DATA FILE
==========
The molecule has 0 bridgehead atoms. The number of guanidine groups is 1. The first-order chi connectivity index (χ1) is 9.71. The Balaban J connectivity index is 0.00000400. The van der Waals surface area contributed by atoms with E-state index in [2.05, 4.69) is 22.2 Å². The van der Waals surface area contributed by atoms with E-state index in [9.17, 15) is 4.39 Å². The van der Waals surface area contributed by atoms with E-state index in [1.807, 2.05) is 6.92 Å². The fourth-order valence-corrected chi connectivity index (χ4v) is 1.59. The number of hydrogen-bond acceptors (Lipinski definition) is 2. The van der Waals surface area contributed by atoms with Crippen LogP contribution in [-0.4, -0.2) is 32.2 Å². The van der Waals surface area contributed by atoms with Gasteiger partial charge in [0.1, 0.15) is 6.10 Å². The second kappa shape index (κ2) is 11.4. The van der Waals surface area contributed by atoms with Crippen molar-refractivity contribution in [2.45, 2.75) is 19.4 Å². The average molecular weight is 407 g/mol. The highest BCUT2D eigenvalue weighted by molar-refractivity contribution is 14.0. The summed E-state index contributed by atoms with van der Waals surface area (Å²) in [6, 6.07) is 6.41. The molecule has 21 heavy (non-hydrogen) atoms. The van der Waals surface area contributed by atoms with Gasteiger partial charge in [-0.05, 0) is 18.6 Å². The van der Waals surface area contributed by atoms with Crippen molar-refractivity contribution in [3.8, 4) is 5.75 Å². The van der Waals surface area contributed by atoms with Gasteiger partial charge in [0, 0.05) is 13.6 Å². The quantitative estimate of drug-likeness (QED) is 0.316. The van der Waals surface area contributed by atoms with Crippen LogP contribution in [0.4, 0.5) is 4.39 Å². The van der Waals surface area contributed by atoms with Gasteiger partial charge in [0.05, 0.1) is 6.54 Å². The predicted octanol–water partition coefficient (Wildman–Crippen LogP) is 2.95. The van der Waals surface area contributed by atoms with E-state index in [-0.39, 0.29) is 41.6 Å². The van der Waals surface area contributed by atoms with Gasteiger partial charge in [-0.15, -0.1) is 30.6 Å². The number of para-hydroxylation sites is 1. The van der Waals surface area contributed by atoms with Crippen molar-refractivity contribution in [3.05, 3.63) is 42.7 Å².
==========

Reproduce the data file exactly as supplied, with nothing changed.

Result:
The molecule has 0 bridgehead atoms. The number of guanidine groups is 1. The first-order chi connectivity index (χ1) is 9.71. The Balaban J connectivity index is 0.00000400. The van der Waals surface area contributed by atoms with E-state index in [2.05, 4.69) is 22.2 Å². The van der Waals surface area contributed by atoms with E-state index in [9.17, 15) is 4.39 Å². The van der Waals surface area contributed by atoms with E-state index in [1.807, 2.05) is 6.92 Å². The fourth-order valence-corrected chi connectivity index (χ4v) is 1.59. The number of hydrogen-bond acceptors (Lipinski definition) is 2. The van der Waals surface area contributed by atoms with Crippen LogP contribution in [-0.4, -0.2) is 32.2 Å². The van der Waals surface area contributed by atoms with Gasteiger partial charge in [0.1, 0.15) is 6.10 Å². The second kappa shape index (κ2) is 11.4. The van der Waals surface area contributed by atoms with Crippen molar-refractivity contribution in [2.45, 2.75) is 19.4 Å². The average molecular weight is 407 g/mol. The highest BCUT2D eigenvalue weighted by molar-refractivity contribution is 14.0. The summed E-state index contributed by atoms with van der Waals surface area (Å²) in [6, 6.07) is 6.41. The molecule has 21 heavy (non-hydrogen) atoms. The van der Waals surface area contributed by atoms with Gasteiger partial charge in [-0.05, 0) is 18.6 Å². The van der Waals surface area contributed by atoms with Crippen molar-refractivity contribution in [3.8, 4) is 5.75 Å². The van der Waals surface area contributed by atoms with Gasteiger partial charge in [0, 0.05) is 13.6 Å². The quantitative estimate of drug-likeness (QED) is 0.316. The van der Waals surface area contributed by atoms with Crippen LogP contribution in [0.4, 0.5) is 4.39 Å². The van der Waals surface area contributed by atoms with Gasteiger partial charge in [0.05, 0.1) is 6.54 Å². The predicted octanol–water partition coefficient (Wildman–Crippen LogP) is 2.95. The van der Waals surface area contributed by atoms with E-state index in [-0.39, 0.29) is 41.6 Å². The van der Waals surface area contributed by atoms with Gasteiger partial charge in [-0.15, -0.1) is 30.6 Å². The number of para-hydroxylation sites is 1. The van der Waals surface area contributed by atoms with Crippen molar-refractivity contribution in [3.05, 3.63) is 42.7 Å².